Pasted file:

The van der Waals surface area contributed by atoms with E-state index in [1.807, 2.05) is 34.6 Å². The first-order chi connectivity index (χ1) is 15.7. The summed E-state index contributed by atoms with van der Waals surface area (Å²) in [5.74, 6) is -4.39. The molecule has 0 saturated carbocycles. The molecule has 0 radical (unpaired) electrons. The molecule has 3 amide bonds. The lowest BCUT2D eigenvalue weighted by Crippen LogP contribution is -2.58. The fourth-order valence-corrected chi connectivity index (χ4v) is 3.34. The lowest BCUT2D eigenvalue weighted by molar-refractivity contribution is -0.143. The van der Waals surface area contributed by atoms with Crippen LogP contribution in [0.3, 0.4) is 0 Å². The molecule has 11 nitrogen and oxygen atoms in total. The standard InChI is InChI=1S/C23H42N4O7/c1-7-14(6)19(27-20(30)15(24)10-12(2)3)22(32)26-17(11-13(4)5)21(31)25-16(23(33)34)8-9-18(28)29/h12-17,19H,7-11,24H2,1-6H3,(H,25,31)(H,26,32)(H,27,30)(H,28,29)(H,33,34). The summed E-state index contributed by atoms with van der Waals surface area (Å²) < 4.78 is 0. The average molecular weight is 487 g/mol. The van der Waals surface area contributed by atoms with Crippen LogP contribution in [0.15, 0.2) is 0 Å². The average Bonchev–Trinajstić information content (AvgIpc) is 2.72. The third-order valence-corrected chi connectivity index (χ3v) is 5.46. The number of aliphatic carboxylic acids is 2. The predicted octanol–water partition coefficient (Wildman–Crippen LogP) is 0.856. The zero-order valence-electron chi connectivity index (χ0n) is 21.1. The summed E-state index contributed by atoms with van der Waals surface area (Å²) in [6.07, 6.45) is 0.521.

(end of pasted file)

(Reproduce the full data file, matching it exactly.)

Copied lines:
The van der Waals surface area contributed by atoms with E-state index in [1.807, 2.05) is 34.6 Å². The first-order chi connectivity index (χ1) is 15.7. The summed E-state index contributed by atoms with van der Waals surface area (Å²) in [5.74, 6) is -4.39. The molecule has 0 saturated carbocycles. The molecule has 0 radical (unpaired) electrons. The molecule has 3 amide bonds. The lowest BCUT2D eigenvalue weighted by Crippen LogP contribution is -2.58. The fourth-order valence-corrected chi connectivity index (χ4v) is 3.34. The lowest BCUT2D eigenvalue weighted by molar-refractivity contribution is -0.143. The van der Waals surface area contributed by atoms with Crippen LogP contribution in [0.3, 0.4) is 0 Å². The molecule has 11 nitrogen and oxygen atoms in total. The standard InChI is InChI=1S/C23H42N4O7/c1-7-14(6)19(27-20(30)15(24)10-12(2)3)22(32)26-17(11-13(4)5)21(31)25-16(23(33)34)8-9-18(28)29/h12-17,19H,7-11,24H2,1-6H3,(H,25,31)(H,26,32)(H,27,30)(H,28,29)(H,33,34). The summed E-state index contributed by atoms with van der Waals surface area (Å²) < 4.78 is 0. The average molecular weight is 487 g/mol. The van der Waals surface area contributed by atoms with Crippen LogP contribution in [0.15, 0.2) is 0 Å². The average Bonchev–Trinajstić information content (AvgIpc) is 2.72. The third-order valence-corrected chi connectivity index (χ3v) is 5.46. The number of aliphatic carboxylic acids is 2. The predicted octanol–water partition coefficient (Wildman–Crippen LogP) is 0.856. The zero-order valence-electron chi connectivity index (χ0n) is 21.1. The summed E-state index contributed by atoms with van der Waals surface area (Å²) in [6.07, 6.45) is 0.521.